The French literary critic Roland Barthes wrote an essay about how, after the death of his mother, he was searching for a photograph of her that captured her essence. After much research into his library of family photos he came across a photograph of his mother. In it she remained stoic and poised, seated with out a smile.
Barthes hypothesized that the historic photographed required such a long exposure that his mother had to compose her full self for the image. He suggest that the sitter must fully occupy their body and form to sit before the camera.
Daguerreotypes and tintype portraits from the late 19th century all possess this quality. Exposure times ranged from 10 seconds to 2 minutes. They all seem to have an spiritual essence to them that is magnified by the historic details that emerge over time via the contrasts with contemporary cultural styles.
In today’s 101 class I attempted to replicate this quality by making a window light portrait with a 4×5 camera using slow speed green sensitive x-ray film. Our lab tech Colin sat in for my demo and the exposure ended up being 30 seconds.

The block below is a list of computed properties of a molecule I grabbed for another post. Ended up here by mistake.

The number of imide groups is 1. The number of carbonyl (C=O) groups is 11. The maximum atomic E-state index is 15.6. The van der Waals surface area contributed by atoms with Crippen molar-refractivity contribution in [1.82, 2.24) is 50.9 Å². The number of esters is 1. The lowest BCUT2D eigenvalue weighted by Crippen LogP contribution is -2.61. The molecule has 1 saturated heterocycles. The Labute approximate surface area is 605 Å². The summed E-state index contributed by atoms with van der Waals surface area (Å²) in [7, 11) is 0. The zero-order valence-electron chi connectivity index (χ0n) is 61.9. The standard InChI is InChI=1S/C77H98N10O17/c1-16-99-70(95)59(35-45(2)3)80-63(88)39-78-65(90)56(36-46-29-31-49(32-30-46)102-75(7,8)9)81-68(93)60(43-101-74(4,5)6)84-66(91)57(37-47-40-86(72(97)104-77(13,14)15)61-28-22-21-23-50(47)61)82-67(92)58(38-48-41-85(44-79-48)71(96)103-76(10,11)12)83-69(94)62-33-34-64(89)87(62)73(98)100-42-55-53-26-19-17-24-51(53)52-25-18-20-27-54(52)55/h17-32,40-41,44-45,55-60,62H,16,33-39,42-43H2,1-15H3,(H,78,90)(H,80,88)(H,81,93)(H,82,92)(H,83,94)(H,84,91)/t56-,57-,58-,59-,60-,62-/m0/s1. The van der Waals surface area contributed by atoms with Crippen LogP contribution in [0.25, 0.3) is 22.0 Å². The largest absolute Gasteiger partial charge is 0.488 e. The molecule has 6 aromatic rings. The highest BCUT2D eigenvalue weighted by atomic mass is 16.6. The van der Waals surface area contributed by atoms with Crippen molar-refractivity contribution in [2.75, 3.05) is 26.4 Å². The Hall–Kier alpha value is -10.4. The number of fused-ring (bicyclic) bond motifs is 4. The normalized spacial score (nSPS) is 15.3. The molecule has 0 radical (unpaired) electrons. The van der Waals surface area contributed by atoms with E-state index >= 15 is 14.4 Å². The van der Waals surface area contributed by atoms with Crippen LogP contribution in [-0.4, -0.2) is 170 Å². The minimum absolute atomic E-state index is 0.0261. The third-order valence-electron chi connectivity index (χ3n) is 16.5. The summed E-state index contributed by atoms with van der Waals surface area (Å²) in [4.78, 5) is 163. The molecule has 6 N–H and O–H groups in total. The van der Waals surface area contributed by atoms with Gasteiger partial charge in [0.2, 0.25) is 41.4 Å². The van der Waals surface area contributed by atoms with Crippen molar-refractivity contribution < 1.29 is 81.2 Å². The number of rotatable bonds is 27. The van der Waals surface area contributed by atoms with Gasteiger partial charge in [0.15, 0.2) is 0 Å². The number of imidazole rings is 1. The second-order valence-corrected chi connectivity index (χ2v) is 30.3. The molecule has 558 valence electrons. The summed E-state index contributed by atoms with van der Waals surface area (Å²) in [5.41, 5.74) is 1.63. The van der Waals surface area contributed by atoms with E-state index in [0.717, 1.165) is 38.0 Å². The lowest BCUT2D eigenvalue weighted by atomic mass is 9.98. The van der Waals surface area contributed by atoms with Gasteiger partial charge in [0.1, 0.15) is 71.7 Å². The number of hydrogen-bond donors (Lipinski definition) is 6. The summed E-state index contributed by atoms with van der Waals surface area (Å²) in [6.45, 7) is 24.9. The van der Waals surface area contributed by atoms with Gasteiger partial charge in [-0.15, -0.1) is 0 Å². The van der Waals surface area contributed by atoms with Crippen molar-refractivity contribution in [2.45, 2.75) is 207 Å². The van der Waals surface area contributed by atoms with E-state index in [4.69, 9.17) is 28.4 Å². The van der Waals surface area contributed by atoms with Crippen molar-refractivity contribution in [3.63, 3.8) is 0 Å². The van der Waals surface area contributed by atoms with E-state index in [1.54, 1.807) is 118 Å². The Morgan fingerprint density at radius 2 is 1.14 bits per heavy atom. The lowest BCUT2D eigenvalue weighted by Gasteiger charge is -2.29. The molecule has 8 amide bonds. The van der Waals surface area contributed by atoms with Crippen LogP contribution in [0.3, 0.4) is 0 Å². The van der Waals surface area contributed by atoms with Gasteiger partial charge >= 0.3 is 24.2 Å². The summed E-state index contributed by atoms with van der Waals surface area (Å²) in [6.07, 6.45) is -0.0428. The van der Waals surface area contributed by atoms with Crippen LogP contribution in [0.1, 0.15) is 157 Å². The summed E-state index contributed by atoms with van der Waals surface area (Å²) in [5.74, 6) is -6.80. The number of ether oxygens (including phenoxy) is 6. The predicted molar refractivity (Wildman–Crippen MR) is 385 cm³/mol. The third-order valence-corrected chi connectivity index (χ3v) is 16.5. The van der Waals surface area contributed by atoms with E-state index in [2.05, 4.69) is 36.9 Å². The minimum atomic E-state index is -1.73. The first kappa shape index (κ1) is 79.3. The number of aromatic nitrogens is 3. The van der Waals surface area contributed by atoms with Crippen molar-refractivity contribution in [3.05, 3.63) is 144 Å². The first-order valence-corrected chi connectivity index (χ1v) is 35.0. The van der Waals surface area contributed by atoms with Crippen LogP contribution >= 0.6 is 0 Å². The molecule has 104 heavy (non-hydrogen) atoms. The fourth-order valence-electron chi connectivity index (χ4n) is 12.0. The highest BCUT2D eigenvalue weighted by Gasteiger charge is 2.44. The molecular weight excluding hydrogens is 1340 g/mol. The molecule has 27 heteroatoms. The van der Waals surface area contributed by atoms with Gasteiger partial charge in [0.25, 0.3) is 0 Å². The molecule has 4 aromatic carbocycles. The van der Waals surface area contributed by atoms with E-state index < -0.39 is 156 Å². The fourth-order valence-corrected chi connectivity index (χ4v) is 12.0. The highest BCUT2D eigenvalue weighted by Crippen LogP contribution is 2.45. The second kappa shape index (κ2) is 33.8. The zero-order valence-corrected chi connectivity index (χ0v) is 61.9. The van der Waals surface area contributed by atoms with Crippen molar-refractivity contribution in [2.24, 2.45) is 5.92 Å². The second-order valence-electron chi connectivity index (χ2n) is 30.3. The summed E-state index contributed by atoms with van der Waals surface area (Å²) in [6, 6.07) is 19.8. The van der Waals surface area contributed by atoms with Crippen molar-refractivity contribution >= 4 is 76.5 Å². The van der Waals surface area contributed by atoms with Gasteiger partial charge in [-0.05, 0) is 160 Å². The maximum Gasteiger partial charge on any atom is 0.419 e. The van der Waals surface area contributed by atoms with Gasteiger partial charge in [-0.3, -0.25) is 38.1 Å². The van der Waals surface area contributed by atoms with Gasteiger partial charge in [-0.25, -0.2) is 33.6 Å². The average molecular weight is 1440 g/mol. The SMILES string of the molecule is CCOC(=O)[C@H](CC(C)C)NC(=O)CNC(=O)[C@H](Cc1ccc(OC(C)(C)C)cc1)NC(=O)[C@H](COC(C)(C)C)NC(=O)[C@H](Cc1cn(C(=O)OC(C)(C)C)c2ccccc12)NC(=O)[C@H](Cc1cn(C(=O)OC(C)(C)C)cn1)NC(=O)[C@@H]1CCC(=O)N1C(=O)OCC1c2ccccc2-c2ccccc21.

The duration of exposure is one that makes it difficult for the jolt of a candid gesture and smile. The subject must sit calmly and gather their breath and hold still for the entire duration. It is that breath work and balance that I think contains the essence Barthes was talking about.
Ironically, the film I used seem to have gained some interesting fog from being too close to the safe light when being loaded into the film holder. The spiritual essence of this portrait is supported by the cross that is shadowing the background of the image. Colin appears much like an orthodox icon in a church.
I feel a subtle hint of awe at how the camera can transform the subject and elicit a spiritual interpretation of the person that sits before the camera. Perhaps this is why portraiture remains my most favorite genre of photography.